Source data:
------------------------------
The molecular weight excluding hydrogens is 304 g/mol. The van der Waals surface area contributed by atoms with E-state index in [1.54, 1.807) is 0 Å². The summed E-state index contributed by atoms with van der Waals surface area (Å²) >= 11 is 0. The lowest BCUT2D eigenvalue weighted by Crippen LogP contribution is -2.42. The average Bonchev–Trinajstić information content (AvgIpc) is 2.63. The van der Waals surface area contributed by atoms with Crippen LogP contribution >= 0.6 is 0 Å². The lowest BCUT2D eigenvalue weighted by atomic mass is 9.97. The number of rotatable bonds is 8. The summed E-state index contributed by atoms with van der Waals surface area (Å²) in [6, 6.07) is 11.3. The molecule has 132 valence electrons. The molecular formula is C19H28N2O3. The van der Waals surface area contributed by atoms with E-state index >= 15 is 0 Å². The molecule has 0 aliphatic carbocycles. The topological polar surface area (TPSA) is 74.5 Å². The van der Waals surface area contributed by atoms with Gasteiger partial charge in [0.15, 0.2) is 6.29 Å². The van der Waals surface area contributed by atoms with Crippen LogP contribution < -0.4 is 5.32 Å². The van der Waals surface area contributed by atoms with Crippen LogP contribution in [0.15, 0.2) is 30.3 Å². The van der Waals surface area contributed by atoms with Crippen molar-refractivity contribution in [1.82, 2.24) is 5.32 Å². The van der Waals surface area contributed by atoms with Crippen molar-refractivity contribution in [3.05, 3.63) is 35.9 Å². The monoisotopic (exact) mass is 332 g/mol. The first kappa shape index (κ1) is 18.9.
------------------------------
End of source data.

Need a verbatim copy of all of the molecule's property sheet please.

The molecular weight excluding hydrogens is 304 g/mol. The van der Waals surface area contributed by atoms with E-state index in [1.54, 1.807) is 0 Å². The summed E-state index contributed by atoms with van der Waals surface area (Å²) >= 11 is 0. The lowest BCUT2D eigenvalue weighted by Crippen LogP contribution is -2.42. The average Bonchev–Trinajstić information content (AvgIpc) is 2.63. The van der Waals surface area contributed by atoms with Crippen LogP contribution >= 0.6 is 0 Å². The lowest BCUT2D eigenvalue weighted by atomic mass is 9.97. The number of rotatable bonds is 8. The summed E-state index contributed by atoms with van der Waals surface area (Å²) in [6, 6.07) is 11.3. The molecule has 132 valence electrons. The molecular formula is C19H28N2O3. The van der Waals surface area contributed by atoms with E-state index >= 15 is 0 Å². The molecule has 0 aliphatic carbocycles. The topological polar surface area (TPSA) is 74.5 Å². The van der Waals surface area contributed by atoms with Gasteiger partial charge in [0.15, 0.2) is 6.29 Å². The van der Waals surface area contributed by atoms with Crippen LogP contribution < -0.4 is 5.32 Å². The van der Waals surface area contributed by atoms with Crippen LogP contribution in [0.15, 0.2) is 30.3 Å². The van der Waals surface area contributed by atoms with Crippen molar-refractivity contribution in [1.82, 2.24) is 5.32 Å². The van der Waals surface area contributed by atoms with Crippen molar-refractivity contribution in [3.05, 3.63) is 35.9 Å². The monoisotopic (exact) mass is 332 g/mol. The first kappa shape index (κ1) is 18.9.